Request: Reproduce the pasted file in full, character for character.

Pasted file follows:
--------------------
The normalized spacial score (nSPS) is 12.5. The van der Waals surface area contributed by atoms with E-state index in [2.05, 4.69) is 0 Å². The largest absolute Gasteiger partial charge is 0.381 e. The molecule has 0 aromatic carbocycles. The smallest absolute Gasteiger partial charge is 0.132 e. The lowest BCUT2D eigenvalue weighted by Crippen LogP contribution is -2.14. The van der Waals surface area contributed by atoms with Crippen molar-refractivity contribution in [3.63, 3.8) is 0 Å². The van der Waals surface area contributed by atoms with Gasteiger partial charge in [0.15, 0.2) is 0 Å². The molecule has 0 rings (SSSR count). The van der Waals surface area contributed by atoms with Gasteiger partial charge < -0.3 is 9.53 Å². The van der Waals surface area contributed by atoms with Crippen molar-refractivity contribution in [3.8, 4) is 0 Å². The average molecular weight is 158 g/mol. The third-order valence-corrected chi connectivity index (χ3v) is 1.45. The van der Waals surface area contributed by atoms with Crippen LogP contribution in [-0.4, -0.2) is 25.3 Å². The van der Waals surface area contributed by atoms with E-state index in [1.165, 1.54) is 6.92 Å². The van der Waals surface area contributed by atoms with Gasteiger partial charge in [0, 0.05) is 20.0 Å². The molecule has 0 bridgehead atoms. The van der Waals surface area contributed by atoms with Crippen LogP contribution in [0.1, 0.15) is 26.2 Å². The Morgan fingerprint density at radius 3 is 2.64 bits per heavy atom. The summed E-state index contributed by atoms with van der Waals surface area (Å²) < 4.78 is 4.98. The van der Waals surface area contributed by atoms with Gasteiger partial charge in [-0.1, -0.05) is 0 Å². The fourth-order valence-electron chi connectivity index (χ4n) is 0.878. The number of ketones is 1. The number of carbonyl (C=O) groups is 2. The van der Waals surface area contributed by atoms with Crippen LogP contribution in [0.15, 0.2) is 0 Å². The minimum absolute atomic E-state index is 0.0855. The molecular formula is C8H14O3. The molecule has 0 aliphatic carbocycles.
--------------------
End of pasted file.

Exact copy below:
The normalized spacial score (nSPS) is 12.5. The van der Waals surface area contributed by atoms with E-state index in [2.05, 4.69) is 0 Å². The largest absolute Gasteiger partial charge is 0.381 e. The molecule has 0 aromatic carbocycles. The smallest absolute Gasteiger partial charge is 0.132 e. The lowest BCUT2D eigenvalue weighted by Crippen LogP contribution is -2.14. The van der Waals surface area contributed by atoms with Crippen molar-refractivity contribution in [3.63, 3.8) is 0 Å². The van der Waals surface area contributed by atoms with Gasteiger partial charge in [0.15, 0.2) is 0 Å². The molecule has 0 rings (SSSR count). The van der Waals surface area contributed by atoms with Gasteiger partial charge < -0.3 is 9.53 Å². The van der Waals surface area contributed by atoms with Crippen molar-refractivity contribution in [3.8, 4) is 0 Å². The average molecular weight is 158 g/mol. The third-order valence-corrected chi connectivity index (χ3v) is 1.45. The van der Waals surface area contributed by atoms with Crippen LogP contribution in [-0.4, -0.2) is 25.3 Å². The van der Waals surface area contributed by atoms with E-state index in [1.165, 1.54) is 6.92 Å². The van der Waals surface area contributed by atoms with Gasteiger partial charge in [0, 0.05) is 20.0 Å². The molecule has 0 bridgehead atoms. The van der Waals surface area contributed by atoms with Crippen LogP contribution in [0.1, 0.15) is 26.2 Å². The Morgan fingerprint density at radius 3 is 2.64 bits per heavy atom. The summed E-state index contributed by atoms with van der Waals surface area (Å²) < 4.78 is 4.98. The van der Waals surface area contributed by atoms with Gasteiger partial charge in [-0.1, -0.05) is 0 Å². The fourth-order valence-electron chi connectivity index (χ4n) is 0.878. The number of ketones is 1. The number of carbonyl (C=O) groups is 2. The van der Waals surface area contributed by atoms with Crippen LogP contribution in [0.15, 0.2) is 0 Å². The minimum absolute atomic E-state index is 0.0855. The molecular formula is C8H14O3. The molecule has 0 aliphatic carbocycles.